From Self-Management to Representative Democracy – the Case of Two Kibbutz Industrial Plants
In this paper we would like to show when and why an organization abandons its self-management praxis and changes from a neo-organizational structure into an almost Weberian structure. In order to do so we will show the parallelism between processes occurring in many kibbutz communities by analyzing two case studies of kibbutz plants. This is done by studying the interplay between changes in the kibbutz culture and changes in the plant through life cycle theories and organizational culture theories.
Our research methodology was qualitative and ethnographic interviews were held with kibbutz members employed by the organization, with kibbutz members and with CEOs that had held jobs in the past. The interviews were conducted between 2009 and 2013. This enabled us to better understand the social and organizational processes that occurred in the community and in the plant.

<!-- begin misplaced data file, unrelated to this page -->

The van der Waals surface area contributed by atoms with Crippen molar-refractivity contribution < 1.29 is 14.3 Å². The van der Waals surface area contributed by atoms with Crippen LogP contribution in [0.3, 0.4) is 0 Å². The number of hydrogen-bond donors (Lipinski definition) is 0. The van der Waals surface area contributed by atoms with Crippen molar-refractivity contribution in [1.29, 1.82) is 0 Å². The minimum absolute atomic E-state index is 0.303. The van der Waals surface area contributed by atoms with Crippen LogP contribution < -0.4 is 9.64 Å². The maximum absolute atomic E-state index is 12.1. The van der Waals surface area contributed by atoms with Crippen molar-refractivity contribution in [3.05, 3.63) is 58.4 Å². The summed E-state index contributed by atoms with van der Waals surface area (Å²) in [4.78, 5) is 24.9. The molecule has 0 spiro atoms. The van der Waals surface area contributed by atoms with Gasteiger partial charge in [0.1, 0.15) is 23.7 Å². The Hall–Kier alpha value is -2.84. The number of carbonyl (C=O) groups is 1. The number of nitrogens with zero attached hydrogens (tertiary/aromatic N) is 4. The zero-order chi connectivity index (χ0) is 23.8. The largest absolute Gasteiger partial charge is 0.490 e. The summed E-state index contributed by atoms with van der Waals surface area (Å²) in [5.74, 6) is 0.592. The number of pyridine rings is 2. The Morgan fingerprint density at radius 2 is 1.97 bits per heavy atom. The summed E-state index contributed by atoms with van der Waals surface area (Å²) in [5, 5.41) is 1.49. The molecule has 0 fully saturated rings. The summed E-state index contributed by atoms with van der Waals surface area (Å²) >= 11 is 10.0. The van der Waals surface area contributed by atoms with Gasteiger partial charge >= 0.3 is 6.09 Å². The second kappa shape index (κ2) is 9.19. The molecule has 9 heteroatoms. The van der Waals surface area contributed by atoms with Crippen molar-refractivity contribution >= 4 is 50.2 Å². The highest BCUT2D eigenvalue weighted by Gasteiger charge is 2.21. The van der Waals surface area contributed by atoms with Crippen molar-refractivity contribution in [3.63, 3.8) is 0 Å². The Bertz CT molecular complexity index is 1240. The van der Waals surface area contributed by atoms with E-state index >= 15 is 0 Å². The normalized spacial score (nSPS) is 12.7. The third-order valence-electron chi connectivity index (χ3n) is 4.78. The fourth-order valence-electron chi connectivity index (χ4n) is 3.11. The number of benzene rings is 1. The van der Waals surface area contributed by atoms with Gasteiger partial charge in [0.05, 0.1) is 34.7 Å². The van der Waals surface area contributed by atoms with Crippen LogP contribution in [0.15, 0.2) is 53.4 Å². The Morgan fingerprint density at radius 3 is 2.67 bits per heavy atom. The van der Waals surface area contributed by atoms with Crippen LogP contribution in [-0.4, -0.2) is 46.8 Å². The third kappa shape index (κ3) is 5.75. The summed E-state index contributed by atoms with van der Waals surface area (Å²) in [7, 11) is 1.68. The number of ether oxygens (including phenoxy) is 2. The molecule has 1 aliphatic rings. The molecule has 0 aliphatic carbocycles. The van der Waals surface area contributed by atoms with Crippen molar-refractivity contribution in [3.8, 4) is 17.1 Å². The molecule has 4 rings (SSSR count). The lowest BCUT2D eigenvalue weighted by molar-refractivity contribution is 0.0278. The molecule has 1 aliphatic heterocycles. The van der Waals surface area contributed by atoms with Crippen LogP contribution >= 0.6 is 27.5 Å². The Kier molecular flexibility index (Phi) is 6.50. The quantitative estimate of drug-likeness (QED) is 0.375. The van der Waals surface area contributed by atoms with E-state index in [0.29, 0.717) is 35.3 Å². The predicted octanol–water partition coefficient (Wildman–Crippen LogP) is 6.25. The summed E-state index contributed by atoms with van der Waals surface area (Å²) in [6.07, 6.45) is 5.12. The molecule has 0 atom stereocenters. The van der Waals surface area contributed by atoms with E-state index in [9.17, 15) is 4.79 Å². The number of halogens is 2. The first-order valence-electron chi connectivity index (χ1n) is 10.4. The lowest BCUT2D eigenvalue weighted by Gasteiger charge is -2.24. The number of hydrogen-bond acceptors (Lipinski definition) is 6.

The main findings show that both kibbutz communities underwent far reaching changes and at the same time so did their industrial plants. But, while the kibbutz communities limited their steps towards privatization the plants went all the way – the one plant has diminished in size as it sold out most of its manufacturing activities and now it concentrates mainly on selling and servicing products it used to manufacture. The other plant has grown and thrived but abandoned most of its democratic characteristics in favor of bureaucratic ones.